We have been on the move a bit over the last week and have decided to use that as a valid excuse for chilling out a little (code for staying in an air conditioned room) and spending the afternoon catching up on a little house keeping and avoiding the heat.

Don't always judge on looks. To get to our hotel in Hue we had to walk down an interesting alleyway. It looks far worse than it is, the Hotel is very nice and the little resturant in the foyer is the top rated restaurant eatery in Hue if you use Trip Advisor.
Don’t always judge on looks. To get to our hotel in Hue we had to walk down an interesting alleyway. It looks far worse than it is, the Hotel is very nice and the little restaurant in the foyer is the top rated restaurant \ eatery in Hue, if you use Trip Advisor.

The heat here has not been of the “blast furnace” variety that we struck in Greece, it just seems to wrap itself around you making you feel as though you are walking along with a heavy coat on. However, we are probably coping with it better than we would have a couple of months ago. Apart from anything else, it also seems to kill the appetite which is of course good for helping us to shed a few of those unwanted kg we were carrying when we left New Zealand (every cloud has a silver lining).

A wander around the outside of the old Imperial city in Hue was a pleasant and interesting stroll.
A wander around the outside of the old Imperial city in Hue was a pleasant and interesting stroll.
Like Santorini, Halong is one of those places that guarantees "no fail" photos.
Like Santorini, Halong is one of those places that guarantees “no fail” photos.
The beach at Ti Top Island in Halong Bay
The beach at Ti Top Island in Halong Bay

While we have been staying in self catering airbnbs, the travel experience has been in sourcing local foods and putting together simple meals. Here in Asia we are staying in hotels so we are now seeking out local eateries and try the foods the locals eat. It has been a pleasant change and our chop stick skills are improving in leaps and bounds. I reckon that in a few more days we will be able to eat pho (soup) using chop sticks. Here in Vietnam we have enjoyed the food very much and especially in Hue where we are currently based.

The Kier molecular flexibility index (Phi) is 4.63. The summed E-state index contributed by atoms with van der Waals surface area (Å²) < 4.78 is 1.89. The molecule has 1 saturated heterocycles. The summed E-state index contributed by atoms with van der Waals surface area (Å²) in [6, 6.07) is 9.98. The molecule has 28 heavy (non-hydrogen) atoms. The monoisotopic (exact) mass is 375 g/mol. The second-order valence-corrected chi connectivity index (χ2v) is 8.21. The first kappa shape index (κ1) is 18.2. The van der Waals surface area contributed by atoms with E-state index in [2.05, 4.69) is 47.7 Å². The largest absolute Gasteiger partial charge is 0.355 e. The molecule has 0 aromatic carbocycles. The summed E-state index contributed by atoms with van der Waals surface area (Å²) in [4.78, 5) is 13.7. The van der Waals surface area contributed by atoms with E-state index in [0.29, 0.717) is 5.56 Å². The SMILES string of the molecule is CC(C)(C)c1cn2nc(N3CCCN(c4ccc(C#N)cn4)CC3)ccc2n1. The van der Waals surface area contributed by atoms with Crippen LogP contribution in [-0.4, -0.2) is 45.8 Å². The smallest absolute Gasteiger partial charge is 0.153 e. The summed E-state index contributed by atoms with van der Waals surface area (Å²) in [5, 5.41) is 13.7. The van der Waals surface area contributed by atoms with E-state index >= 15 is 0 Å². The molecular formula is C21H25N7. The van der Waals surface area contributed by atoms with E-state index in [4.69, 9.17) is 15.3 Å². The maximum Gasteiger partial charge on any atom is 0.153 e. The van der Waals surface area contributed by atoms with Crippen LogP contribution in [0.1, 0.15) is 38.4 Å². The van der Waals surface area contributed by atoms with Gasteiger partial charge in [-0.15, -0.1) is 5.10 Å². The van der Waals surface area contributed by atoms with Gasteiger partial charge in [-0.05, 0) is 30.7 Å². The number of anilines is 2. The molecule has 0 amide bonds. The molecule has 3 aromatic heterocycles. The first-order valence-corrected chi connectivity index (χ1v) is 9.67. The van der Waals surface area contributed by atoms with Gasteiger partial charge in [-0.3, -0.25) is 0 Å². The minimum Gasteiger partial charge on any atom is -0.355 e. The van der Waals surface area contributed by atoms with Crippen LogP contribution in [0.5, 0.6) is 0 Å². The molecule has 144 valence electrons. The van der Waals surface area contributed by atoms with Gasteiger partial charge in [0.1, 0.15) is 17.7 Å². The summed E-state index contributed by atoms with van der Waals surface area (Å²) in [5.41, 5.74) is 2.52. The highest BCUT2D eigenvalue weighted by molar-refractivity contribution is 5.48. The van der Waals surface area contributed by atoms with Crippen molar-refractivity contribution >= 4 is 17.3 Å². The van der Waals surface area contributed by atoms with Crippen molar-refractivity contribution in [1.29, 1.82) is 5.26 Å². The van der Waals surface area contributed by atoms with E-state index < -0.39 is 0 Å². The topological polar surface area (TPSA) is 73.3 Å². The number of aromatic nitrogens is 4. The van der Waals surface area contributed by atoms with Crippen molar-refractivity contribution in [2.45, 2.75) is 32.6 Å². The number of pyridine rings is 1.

Despite the cunning disguise we were still identified as visitors and not locals.
Despite the cunning disguise we were still identified as visitors and not locals.

The hospitality has also been amazing. The service can be a little over-the-top for DIY kiwis but there have been times when we have been happy to accept the fuss.

When we returned to Hanoi from our two nights in Halong Bay, we needed to collect our bags (we took overnight gear) which the hotel had kindly agreed to look after. Even though we were not staying the night, on arrival at the hotel, they had welcome drinks, told us to go and have a shower and get changed, arranged for transport to the station (we did not pay) and the porter at the hotel even came to the station by bike to help us with our luggage and ensure that we got on the right train (there was only one in the station) and into the right sleeper berth. As we left they came out with a food parcel for each of us so that we did not have to eat train food. If you are ever in Hanoi try the Calypso Grand Hotel, tell them Mr Cliff and Mrs Ruth recommended it.

Part of the team at our hotel in Hanoi.
Part of the team at our hotel in Hanoi.

During our two nights Halong Bay we were again impressed by the service. We were pampered from the time we arrived at the marina until we left it and upon leaving, as we had a short wait, we were served an impressive lunch.

A sister ship to the one we stayed on for two nights, the small boat was one of many vendors who would ply between boats each time you anchored trying to sell anything from pearls to fanta. If you happened to be on the lower level with a window open they would pop their head in to give the up close and personal sales pitch.